Globes, Tel Aviv, Israel, Shlomi Cohen column
Jul 16, 2012 (Globes - McClatchy-Tribune Information Services via COMTEX) --
After a week of a light drizzle of quarterly financials, we are now entering a week that will be flooded with results from leading technology, financial, and industrial companies. By the end of it, we will know whether expectations this time round were at floor level, and the situation is not really quite so terrible, or whether there's a cellar under the floor. In the technology sector, it all begins and ends with semiconductors, and it on these companies that I will focus today.
Among the fourteen semiconductor companies that will report this week, I will follow in particular the biggest of them all, Intel (INTC), which will report tomorrow, and the biggest Israeli company of them all in this field, Mellanox (MLNX), which will report on Wednesday, at the same time as Qualcomm (QCOM), which leads the mobile telephone processor market, and of course the only company that specializes solely in NAND flash chips, SanDisk (SNDK), which will report on Thursday. All four are due to report after the close.
At the beginning of the reporting season, the SOXX semiconductor stock index is 20 percent off its year-to-date peak, meaning that expectations have fallen considerably, especially of the guidance that will be provided for the third quarter. When the index was at its peak, in April, the consensus was that by the third quarter we would see a great wave of new computer purchases, as a result of the launch of Windows 8-based thin Ultrabooks. There were also those who hoped that the new iPhone would be on the market in the third quarter, but it now looks as though it will be launched only in October.
A slip-up in the relay race
Just as the baton sometimes get dropped in the changeover in a relay race, so also the switch from a relatively weak first half for semiconductors to a much stronger second half is not taking place without mishap. Windows 8 will reach the market only in October, deferring until the end of the year sales of the advanced Ultrabooks with contact screens, high graphic and security performance, low energy consumption, and boot-up in seconds. What is certain is that they will be the Christmas season hit, along with the iPhone 5.
Despite the expectation of a slowdown, it could well be that Intel will again spring a surprise tomorrow, and prove that in China, India and Brazil, demand for computers is higher than people think, because of the huge number of people being exposed to personal computers for the first time in those countries. In addition, Intel has server processors, which are enjoying positive momentum thanks to accelerated investment in cloud computing and Big Data solutions. At the end of the first quarter, the company launched its new server processor, the Romley, which will contribute to higher sales and margins later in the year.
It seems that Qualcomm will disappoint with its guidance, because of the shortage of processors, stemming from a lack of adequate production capacity in the 28-nano lines of its subcontractors. This is despite the fact that in smartphones, the third quarter will be especially strong for its biggest customer, Samsung. The latter is running wild with its Galaxy 3, in the absence of a new iPhone on the market. Samsung had a great second quarter, with figures released today showing that it sold 50 million smartphones, putting Apple into second place with 30 million units. The gap will probably widen even further in the third quarter, and it will be closed only in the fourth, when the new iPhone is launched.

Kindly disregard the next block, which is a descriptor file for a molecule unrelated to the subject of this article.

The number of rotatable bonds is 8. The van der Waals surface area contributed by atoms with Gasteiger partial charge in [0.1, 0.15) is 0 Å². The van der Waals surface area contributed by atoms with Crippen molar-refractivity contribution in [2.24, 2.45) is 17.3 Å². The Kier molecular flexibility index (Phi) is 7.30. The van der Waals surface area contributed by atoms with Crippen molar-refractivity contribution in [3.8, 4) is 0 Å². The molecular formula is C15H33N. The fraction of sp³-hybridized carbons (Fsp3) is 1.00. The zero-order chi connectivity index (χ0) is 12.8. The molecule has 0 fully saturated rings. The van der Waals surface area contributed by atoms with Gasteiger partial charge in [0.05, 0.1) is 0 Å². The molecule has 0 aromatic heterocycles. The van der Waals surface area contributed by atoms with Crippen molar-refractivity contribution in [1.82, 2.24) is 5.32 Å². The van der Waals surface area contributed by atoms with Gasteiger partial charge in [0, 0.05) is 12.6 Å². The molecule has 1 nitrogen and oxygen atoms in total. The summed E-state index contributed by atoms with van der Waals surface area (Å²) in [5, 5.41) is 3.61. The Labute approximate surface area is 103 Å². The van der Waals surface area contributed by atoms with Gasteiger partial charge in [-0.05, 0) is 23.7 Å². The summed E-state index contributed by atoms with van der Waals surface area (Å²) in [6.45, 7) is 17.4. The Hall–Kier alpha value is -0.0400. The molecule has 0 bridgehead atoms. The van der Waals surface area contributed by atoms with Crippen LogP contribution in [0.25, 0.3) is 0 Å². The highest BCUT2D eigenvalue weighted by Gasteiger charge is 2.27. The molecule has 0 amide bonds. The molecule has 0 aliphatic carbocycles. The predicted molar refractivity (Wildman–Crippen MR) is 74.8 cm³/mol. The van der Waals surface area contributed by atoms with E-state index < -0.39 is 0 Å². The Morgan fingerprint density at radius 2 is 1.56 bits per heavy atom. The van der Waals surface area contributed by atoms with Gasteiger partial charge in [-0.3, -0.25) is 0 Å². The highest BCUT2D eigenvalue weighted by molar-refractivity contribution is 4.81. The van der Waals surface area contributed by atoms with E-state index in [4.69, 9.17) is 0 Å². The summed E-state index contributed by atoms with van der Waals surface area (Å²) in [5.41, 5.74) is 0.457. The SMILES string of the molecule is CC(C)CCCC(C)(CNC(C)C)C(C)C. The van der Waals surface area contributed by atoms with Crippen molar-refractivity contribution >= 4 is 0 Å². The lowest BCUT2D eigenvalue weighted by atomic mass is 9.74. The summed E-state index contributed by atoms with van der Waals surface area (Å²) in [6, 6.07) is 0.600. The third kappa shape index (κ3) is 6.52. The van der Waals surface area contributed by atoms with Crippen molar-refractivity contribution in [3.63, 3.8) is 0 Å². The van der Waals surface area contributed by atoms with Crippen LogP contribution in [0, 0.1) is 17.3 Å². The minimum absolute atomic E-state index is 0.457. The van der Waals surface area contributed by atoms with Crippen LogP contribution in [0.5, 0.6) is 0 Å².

It turns out that having their own semiconductor production lines is a huge advantage for Intel and Samsung, an advantage that will only grow as chips of all kinds become ever more complicated. By contrast, Qualcomm, which is dependent on investment that its subcontractors make or do not make, faces the risk that, within a few years, Intel will become a tough competitor in smartphone and tablet computer processors.
SanDisk investors lose faith
SanDisk undoubtedly had a very difficult first half, because major customers, such as Nokia (NOK), Research In Motion (RIMM), Motorola, Sony Ericsson, and others, failed to stand up to the tough competition from Apple and Samsung, in addition to which there was a substantial drop in price for flash chips and cards. The share price collapsed to a low of $31 from a peak of $53 early in the year, and although the company's management broadcasts incessantly the message that the second half will see a turnaround, investors don't believe it, as can be seen from today's share price of $33.
Besides the fact that SanDisk is one of the main beneficiaries of Samsung's success, because it collects royalties from Samsung on NAND chips, the big turnaround in the second half of the year can only happen if SanDisk succeeds in becoming a substantial supplier of flash solutions to both Samsung and Apple, significantly reducing its dependence on its traditional customers. This we will know on Thursday, according to the company's guidance for the third quarter.
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